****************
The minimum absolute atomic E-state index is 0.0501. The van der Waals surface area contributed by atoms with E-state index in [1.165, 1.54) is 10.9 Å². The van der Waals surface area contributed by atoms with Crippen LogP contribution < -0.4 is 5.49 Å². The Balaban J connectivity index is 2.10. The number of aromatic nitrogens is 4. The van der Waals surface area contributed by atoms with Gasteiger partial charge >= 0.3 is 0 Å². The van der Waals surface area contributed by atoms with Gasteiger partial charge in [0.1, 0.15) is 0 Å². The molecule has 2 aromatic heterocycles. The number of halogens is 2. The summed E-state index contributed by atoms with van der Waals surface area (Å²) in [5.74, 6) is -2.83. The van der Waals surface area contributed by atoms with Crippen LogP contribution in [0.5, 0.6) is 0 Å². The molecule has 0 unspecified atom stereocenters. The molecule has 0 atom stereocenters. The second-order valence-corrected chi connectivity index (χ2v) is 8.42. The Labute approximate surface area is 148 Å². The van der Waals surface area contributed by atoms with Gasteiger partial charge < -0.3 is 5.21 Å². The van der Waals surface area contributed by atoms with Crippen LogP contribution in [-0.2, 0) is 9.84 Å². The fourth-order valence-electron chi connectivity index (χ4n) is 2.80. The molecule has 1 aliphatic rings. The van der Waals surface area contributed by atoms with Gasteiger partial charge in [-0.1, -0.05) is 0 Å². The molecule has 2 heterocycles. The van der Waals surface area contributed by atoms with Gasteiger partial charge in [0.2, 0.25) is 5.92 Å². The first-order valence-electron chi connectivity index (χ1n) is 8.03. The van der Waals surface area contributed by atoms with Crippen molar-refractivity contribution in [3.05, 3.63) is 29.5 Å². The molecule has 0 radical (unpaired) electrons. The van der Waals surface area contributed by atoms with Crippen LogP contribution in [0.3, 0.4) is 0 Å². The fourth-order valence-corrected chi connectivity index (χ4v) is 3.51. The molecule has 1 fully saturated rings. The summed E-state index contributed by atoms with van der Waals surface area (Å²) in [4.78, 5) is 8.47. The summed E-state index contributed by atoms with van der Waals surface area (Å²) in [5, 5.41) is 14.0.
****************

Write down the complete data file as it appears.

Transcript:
The minimum absolute atomic E-state index is 0.0501. The van der Waals surface area contributed by atoms with E-state index in [1.165, 1.54) is 10.9 Å². The van der Waals surface area contributed by atoms with Crippen LogP contribution < -0.4 is 5.49 Å². The Balaban J connectivity index is 2.10. The number of aromatic nitrogens is 4. The van der Waals surface area contributed by atoms with Gasteiger partial charge >= 0.3 is 0 Å². The van der Waals surface area contributed by atoms with Gasteiger partial charge in [0.1, 0.15) is 0 Å². The molecule has 2 aromatic heterocycles. The number of halogens is 2. The summed E-state index contributed by atoms with van der Waals surface area (Å²) in [5.74, 6) is -2.83. The van der Waals surface area contributed by atoms with Crippen LogP contribution in [0.5, 0.6) is 0 Å². The molecule has 0 unspecified atom stereocenters. The molecule has 0 atom stereocenters. The second-order valence-corrected chi connectivity index (χ2v) is 8.42. The Labute approximate surface area is 148 Å². The van der Waals surface area contributed by atoms with Gasteiger partial charge < -0.3 is 5.21 Å². The van der Waals surface area contributed by atoms with Crippen LogP contribution in [-0.2, 0) is 9.84 Å². The fourth-order valence-electron chi connectivity index (χ4n) is 2.80. The molecule has 1 aliphatic rings. The van der Waals surface area contributed by atoms with Gasteiger partial charge in [-0.1, -0.05) is 0 Å². The molecule has 2 heterocycles. The van der Waals surface area contributed by atoms with Gasteiger partial charge in [0.2, 0.25) is 5.92 Å². The first-order valence-electron chi connectivity index (χ1n) is 8.03. The van der Waals surface area contributed by atoms with Crippen molar-refractivity contribution in [3.05, 3.63) is 29.5 Å². The molecule has 0 radical (unpaired) electrons. The van der Waals surface area contributed by atoms with Crippen LogP contribution in [0.3, 0.4) is 0 Å². The fourth-order valence-corrected chi connectivity index (χ4v) is 3.51. The molecule has 1 fully saturated rings. The summed E-state index contributed by atoms with van der Waals surface area (Å²) in [4.78, 5) is 8.47. The summed E-state index contributed by atoms with van der Waals surface area (Å²) in [5, 5.41) is 14.0.